They lost to the top-three teams as expected and they beat their two main rivals for fourth -- DZ and Astralis -- to win them their position, but they also lost to both beastcoast and XSET in eighth and 10th place in what was one of beastcoast’s two lone victories all stage. They also caught and beat Oxygen Esports the week before they regained their mojo and went on a four-game winning spree. 

While it was an undeniably impressive stage in which they got the result when required, it also got messy at times, as they lost points in games where they shouldn’t have. If they had beaten beastcoast and XSET as their wins against DarkZero and Astralis showed they could, they would have ended in second place and just two points shy of TSM. In this situation, the whole perception around the team going into the Major would have been vastly different.

The roster

The roster is as follows:

Benjamin "Benjimoola" Ligacki
Robert "Melted" Kormylo 
Tyler "Kento" Ross
Lorenzo "Dexter" Albeira
Jesse "Mohesse" Sheffield

Out of these players, Dexter and Mohesse are still in their debut stage as professional players, while Kento and Melted are also in their debut year. 

Dexter is also the lone player with prior global experience, having played for Spacestation Gaming on a trial during the Gamers8 tournament in Saudi Arabia. Here, he notably lost to Team Liquid who are also attending the upcoming Major.

Individually, the team stands out by not having a leading fragger. They are the only team in the NAL without a Zofia-main and also do not have an Ash, Iana, Nokk player, or any other classical entry players. 

This, then, should be -- and is -- visible on paper. Mirage’s best entry player has 11 opening kills to eight opening deaths, which is the lowest differential of any team’s leading entry.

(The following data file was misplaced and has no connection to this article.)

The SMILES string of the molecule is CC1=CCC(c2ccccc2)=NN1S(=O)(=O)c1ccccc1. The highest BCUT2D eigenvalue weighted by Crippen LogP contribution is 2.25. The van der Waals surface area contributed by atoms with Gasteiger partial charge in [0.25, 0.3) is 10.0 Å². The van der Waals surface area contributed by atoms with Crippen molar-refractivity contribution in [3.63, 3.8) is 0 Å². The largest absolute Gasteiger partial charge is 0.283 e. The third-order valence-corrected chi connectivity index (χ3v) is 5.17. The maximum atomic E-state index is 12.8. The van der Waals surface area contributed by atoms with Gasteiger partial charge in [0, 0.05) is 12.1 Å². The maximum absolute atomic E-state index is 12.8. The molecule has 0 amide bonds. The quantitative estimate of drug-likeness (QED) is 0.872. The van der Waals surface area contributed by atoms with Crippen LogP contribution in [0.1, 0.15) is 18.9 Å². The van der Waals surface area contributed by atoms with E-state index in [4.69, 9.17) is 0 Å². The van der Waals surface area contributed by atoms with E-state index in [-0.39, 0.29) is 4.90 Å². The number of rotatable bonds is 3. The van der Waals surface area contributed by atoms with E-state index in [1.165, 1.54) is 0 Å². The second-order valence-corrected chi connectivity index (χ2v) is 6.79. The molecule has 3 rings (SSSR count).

Mirage’s best player by kill differential also has the team’s second most plants, with six, compared to their dedicated planter and hard breacher, Mohesse, on eight. This is a far cry to the other league leaders, with Bosco getting 15 out of 18 plants for SSG, Gasher getting nine out of 12 for TSM, and Geo securing 10 out of 17 for TSM. 

The organization

Since 2019, Mirage has been owned by Northern Arena, a tournament organizer that previously ran the Rainbow Six Canadian Nationals and Canadian Circuit in 2018. 

Both companies are therefore Canadian and Mirage explicitly aims to “make Canada a competitive powerhouse on the international esports scene” and “to elevate the profile of professional gaming in Canada”.

While qualifying for the Major helps promote Mirage itself, the team has included no Canadian players since Aug. 2021, and the team’s last Canadian coach or analyst left in 2020.

As well as the men’s team, Mirage also had a women’s team named Mirage Scouts. This team finished fourth in Project Eris and fifth-sixth in the CCS Women’s League. While they no longer have a Rainbow Six team, Scouts are represented in Overwatch and Valorant.

The main Mirage team currently only has one other team. Together with Elyandra Esport, Mirage has fielded a Mirage Elyandra team that qualified for LFL 2023, the French regional League of Legends tournament.

Mirage previously also had notable presences in Rocket League, Valorant, and Overwatch where they won back-to-back DreamHack Montreal titles.

SiegeGG is supported by its audience. When you purchase through links on our site, we may earn an affiliate commission. Learn more about how readers support SiegeGG.